Thursday, March 24, 2005

PSP vs. DS

I was at the forums over on Tommy Tallarico's website when I saw a post asking for opinions on both the Sony PSP and the Nintendo DS. While I haven't picked up my OWN PSP just yet (later today), I have put in considerable time with both systems and decided to put my two cents' worth in. Here's what I wrote:
"Due to my work as a journalist, I have to have both systems for the purposes of writing new game reviews and previews. I've already spent ample time with both, and personally I have to say that (in my opinion) the PSP is the better machine. Graphically, the PSP beats the DS like a red-headed stepchild. The PSP also has more available functions out of the box than the DS does.

A prime example of this is with the wireless play. Currently, the DS uses a proprietary wi-fi connection to allow the systems to play together, while the PS uses the standard 802.11 protocols. This means that I could play games like Darkstalkers over my home network in Florida against someone in California. Now, Nintendo has recently announced that it will be sending new dev kits to developers which will allow them to alter the DS wi-fi to run over a standard 802.11 network, but it's a little too late at this point. Nintendo is also releasing an adapter for around $50 US that will allow the DS to play MP3's and MPEG-4's like the PSP, but adding that adapter to the current MSRP for the DS puts it in the same price range as the PSP. For the record, the MSRP on the PSP system BY ITSELF is $199 US. In Japan, the system was available by itself OR in the Value Pack (with all the extra accessories). For the US launch though, Sony is only shipping the Value Pack. You can expect to buy the stand-alone unit later this year.

The next issue is clearly the software library. As of today's launch, the PSP library already has a number of titles on shelves comparable to that of the DS, and the DS has had a four month head start. Sure, the DS is backwards compatible with the GBA, but you can't really count the GBA titles as part of the DS library simply because they AREN'T specifically for the DS. Plus, the you can't play multiplayer GBA titles on the DS because there's no place for a link cable to connect. And keep in mind that there is no earlier system for the PSP to be backwards compatible with.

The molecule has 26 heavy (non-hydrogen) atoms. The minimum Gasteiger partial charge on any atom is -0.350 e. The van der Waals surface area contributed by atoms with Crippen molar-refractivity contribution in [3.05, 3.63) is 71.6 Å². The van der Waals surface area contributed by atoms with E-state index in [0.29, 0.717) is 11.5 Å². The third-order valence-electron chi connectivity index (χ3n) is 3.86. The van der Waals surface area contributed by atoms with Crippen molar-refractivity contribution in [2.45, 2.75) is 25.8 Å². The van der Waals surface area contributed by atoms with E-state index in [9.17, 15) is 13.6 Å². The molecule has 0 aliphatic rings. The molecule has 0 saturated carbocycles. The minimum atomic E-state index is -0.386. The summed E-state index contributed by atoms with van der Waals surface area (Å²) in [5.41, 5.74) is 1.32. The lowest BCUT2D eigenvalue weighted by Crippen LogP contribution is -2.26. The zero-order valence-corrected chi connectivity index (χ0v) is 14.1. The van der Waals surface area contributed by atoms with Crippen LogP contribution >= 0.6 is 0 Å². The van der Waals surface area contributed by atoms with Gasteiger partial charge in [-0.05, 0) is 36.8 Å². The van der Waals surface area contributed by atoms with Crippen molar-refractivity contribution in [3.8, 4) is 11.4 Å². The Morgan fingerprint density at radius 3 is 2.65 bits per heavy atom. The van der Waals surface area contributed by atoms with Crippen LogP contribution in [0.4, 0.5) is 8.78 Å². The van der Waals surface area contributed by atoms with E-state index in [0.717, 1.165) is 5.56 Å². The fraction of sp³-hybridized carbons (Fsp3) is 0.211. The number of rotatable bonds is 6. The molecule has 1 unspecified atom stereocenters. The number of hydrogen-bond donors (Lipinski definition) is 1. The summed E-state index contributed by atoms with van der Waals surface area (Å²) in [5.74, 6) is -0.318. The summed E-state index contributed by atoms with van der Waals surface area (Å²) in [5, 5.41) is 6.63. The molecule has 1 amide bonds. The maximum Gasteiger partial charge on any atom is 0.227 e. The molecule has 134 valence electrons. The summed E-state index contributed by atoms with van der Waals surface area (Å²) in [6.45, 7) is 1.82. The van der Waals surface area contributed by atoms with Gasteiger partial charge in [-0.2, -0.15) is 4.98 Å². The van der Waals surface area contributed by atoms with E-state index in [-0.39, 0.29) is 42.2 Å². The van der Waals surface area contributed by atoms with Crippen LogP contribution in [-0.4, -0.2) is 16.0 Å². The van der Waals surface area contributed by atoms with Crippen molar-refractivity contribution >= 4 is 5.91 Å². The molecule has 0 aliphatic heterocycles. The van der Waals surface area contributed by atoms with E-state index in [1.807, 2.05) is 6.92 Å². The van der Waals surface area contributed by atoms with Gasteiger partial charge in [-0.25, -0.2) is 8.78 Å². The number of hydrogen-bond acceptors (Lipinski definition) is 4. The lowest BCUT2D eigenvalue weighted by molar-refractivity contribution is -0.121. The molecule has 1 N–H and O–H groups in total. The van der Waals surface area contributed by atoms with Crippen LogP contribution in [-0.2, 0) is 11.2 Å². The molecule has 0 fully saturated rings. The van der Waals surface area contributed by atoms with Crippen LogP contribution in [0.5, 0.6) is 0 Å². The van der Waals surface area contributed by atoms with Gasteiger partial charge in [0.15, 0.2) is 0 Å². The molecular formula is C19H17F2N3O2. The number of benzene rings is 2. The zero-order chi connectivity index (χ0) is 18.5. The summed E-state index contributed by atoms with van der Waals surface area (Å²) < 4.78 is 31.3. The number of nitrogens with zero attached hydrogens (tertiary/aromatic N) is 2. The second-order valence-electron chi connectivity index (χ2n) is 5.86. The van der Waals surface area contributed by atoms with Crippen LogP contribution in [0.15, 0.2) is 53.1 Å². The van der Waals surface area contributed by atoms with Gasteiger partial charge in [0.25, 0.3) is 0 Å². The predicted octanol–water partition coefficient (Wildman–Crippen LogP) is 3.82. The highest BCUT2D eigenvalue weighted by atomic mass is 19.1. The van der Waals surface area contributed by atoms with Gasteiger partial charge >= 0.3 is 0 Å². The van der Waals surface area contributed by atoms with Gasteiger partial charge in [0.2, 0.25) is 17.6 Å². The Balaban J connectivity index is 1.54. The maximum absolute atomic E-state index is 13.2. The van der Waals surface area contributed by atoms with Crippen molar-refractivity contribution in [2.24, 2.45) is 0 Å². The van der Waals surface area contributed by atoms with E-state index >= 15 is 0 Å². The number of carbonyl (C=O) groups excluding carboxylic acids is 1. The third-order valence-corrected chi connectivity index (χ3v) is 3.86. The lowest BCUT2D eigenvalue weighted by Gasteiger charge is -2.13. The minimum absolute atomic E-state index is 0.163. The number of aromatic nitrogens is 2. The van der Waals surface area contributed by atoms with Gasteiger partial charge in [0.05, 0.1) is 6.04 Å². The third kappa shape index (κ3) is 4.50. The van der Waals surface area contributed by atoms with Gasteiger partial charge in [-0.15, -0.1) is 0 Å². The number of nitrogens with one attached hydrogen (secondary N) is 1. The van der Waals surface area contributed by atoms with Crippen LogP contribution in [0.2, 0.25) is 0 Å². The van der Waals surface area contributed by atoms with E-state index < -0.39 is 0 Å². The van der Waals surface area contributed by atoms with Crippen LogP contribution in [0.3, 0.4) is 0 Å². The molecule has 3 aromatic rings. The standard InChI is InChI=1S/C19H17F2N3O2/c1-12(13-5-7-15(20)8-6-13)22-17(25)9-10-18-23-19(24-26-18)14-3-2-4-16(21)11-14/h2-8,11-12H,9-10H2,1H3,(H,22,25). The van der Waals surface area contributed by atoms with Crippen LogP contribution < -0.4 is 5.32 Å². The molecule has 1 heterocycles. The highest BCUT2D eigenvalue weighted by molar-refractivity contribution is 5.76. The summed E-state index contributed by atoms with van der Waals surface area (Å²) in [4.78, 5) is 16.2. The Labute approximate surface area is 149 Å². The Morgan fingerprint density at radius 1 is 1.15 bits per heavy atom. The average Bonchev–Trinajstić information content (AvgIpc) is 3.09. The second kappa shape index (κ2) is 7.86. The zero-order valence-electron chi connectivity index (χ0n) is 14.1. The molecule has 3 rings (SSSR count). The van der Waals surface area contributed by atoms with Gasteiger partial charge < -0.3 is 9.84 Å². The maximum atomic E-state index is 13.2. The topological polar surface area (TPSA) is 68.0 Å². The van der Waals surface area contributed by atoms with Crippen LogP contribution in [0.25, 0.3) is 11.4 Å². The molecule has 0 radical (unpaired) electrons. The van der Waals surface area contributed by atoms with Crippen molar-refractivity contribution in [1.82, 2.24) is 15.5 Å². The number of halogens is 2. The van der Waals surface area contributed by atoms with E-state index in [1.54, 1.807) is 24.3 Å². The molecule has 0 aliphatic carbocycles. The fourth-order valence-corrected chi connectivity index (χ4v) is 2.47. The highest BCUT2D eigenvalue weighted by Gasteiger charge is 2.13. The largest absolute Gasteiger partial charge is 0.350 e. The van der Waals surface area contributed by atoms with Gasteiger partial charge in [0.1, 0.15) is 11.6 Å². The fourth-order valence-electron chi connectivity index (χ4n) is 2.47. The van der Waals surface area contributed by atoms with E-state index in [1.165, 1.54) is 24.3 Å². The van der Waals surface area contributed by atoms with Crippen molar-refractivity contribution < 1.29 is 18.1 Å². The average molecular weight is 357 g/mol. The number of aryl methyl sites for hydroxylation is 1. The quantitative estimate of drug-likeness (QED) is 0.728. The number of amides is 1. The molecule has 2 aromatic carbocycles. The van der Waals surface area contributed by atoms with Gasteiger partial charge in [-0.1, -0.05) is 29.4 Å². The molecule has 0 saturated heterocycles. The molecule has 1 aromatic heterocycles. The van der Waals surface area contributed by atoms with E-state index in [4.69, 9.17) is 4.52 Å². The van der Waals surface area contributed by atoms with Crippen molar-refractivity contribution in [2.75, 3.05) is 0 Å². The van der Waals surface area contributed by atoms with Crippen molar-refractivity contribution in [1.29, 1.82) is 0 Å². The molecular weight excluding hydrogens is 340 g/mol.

Keeping with the theme of software titles, I've played a fair chunk of the games for both systems and the PSP titles are just more entertaining as a whole. That's not to say the DS doesn't have some good games. Super Mario 64 DS is a great game. Sure, it's a remake of the original N64 game, but it's been polished up and revamped enough to still feel fresh. And it has all those mini-games to boot. But on the other end of the spectrum, there are games like Rayman DS. Rayman DS is nothing more than a remake of Rayman 2 for the N64 but using the touch screen to control movement. And there was absolutely NO polish to that game. Then there's Ping Pals ... which in essence is nothing more than a more stylized version of the Picochat that comes installed on the DS. Mr. DRILLER: Drill Spirits, while fun, it a game that could have just as easily been released as a GBA title. Try playing that game with the touch screen and it's likely you'll never make any real progress. Pokemon Dash seemed like a good idea when it was announced, but in reality it's nothing more than simply swiping your stylus on the touch screen as fast as you can. That works great as a mini-game, but NOT as a full length title. Although, something I do find cool is the interaction that can take place between the DS and the GBA titles. In Pokemon Dash, for example, if you pop in your GBA Pokemon game, the DS will create a host of new tracks based on the Pokemon you've caught in the GBA game. And on Feel the Magic, if you put in a Sega GBA game, it will unlock Ulala's costume from Space Channel 5. Unfortunately, most of the DS titles feel less like actual games and more like presentations meant to show off the DS features. It feels like developers just forced themselves to do something with the DS touch screen instead of focusing on making games fun.